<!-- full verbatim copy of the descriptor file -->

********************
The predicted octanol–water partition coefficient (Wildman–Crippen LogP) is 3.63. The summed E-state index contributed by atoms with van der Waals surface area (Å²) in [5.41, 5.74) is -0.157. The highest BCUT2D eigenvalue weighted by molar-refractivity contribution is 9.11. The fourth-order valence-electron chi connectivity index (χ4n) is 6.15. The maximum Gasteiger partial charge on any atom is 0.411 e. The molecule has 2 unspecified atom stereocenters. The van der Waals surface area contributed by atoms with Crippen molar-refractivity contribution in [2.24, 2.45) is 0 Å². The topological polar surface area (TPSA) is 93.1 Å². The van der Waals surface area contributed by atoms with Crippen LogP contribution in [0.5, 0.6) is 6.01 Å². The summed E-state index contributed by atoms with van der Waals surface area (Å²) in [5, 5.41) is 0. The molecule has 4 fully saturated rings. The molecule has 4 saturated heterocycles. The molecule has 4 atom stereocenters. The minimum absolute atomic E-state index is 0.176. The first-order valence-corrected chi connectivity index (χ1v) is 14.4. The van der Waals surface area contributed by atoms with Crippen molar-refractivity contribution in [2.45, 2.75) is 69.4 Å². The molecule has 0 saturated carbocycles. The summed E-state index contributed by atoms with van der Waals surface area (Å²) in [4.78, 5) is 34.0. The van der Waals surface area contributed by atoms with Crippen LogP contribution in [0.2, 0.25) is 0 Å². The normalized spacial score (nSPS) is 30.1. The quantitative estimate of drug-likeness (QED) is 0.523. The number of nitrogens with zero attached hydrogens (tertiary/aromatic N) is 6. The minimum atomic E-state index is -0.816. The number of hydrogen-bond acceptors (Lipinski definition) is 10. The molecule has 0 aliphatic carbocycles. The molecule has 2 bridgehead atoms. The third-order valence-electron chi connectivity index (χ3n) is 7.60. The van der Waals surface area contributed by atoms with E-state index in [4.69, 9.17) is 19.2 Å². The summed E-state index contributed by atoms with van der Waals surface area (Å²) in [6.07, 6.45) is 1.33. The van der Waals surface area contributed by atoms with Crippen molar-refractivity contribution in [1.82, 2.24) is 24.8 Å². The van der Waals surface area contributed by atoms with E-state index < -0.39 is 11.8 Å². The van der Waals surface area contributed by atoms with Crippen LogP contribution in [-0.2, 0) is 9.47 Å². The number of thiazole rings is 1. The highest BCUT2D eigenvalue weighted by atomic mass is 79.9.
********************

The predicted octanol–water partition coefficient (Wildman–Crippen LogP) is 3.63. The summed E-state index contributed by atoms with van der Waals surface area (Å²) in [5.41, 5.74) is -0.157. The highest BCUT2D eigenvalue weighted by molar-refractivity contribution is 9.11. The fourth-order valence-electron chi connectivity index (χ4n) is 6.15. The maximum Gasteiger partial charge on any atom is 0.411 e. The molecule has 2 unspecified atom stereocenters. The van der Waals surface area contributed by atoms with Crippen molar-refractivity contribution in [2.24, 2.45) is 0 Å². The topological polar surface area (TPSA) is 93.1 Å². The van der Waals surface area contributed by atoms with Crippen LogP contribution in [0.5, 0.6) is 6.01 Å². The summed E-state index contributed by atoms with van der Waals surface area (Å²) in [5, 5.41) is 0. The molecule has 4 fully saturated rings. The molecule has 4 saturated heterocycles. The molecule has 4 atom stereocenters. The minimum absolute atomic E-state index is 0.176. The first-order valence-corrected chi connectivity index (χ1v) is 14.4. The van der Waals surface area contributed by atoms with Crippen molar-refractivity contribution in [2.45, 2.75) is 69.4 Å². The molecule has 0 saturated carbocycles. The summed E-state index contributed by atoms with van der Waals surface area (Å²) in [4.78, 5) is 34.0. The van der Waals surface area contributed by atoms with Crippen LogP contribution in [0.2, 0.25) is 0 Å². The normalized spacial score (nSPS) is 30.1. The quantitative estimate of drug-likeness (QED) is 0.523. The number of nitrogens with zero attached hydrogens (tertiary/aromatic N) is 6. The minimum atomic E-state index is -0.816. The number of hydrogen-bond acceptors (Lipinski definition) is 10. The molecule has 0 aliphatic carbocycles. The molecule has 2 bridgehead atoms. The third-order valence-electron chi connectivity index (χ3n) is 7.60. The van der Waals surface area contributed by atoms with E-state index in [4.69, 9.17) is 19.2 Å². The summed E-state index contributed by atoms with van der Waals surface area (Å²) in [6.07, 6.45) is 1.33. The van der Waals surface area contributed by atoms with Crippen molar-refractivity contribution in [1.82, 2.24) is 24.8 Å². The van der Waals surface area contributed by atoms with E-state index < -0.39 is 11.8 Å². The van der Waals surface area contributed by atoms with Crippen LogP contribution in [-0.2, 0) is 9.47 Å². The number of thiazole rings is 1. The highest BCUT2D eigenvalue weighted by atomic mass is 79.9.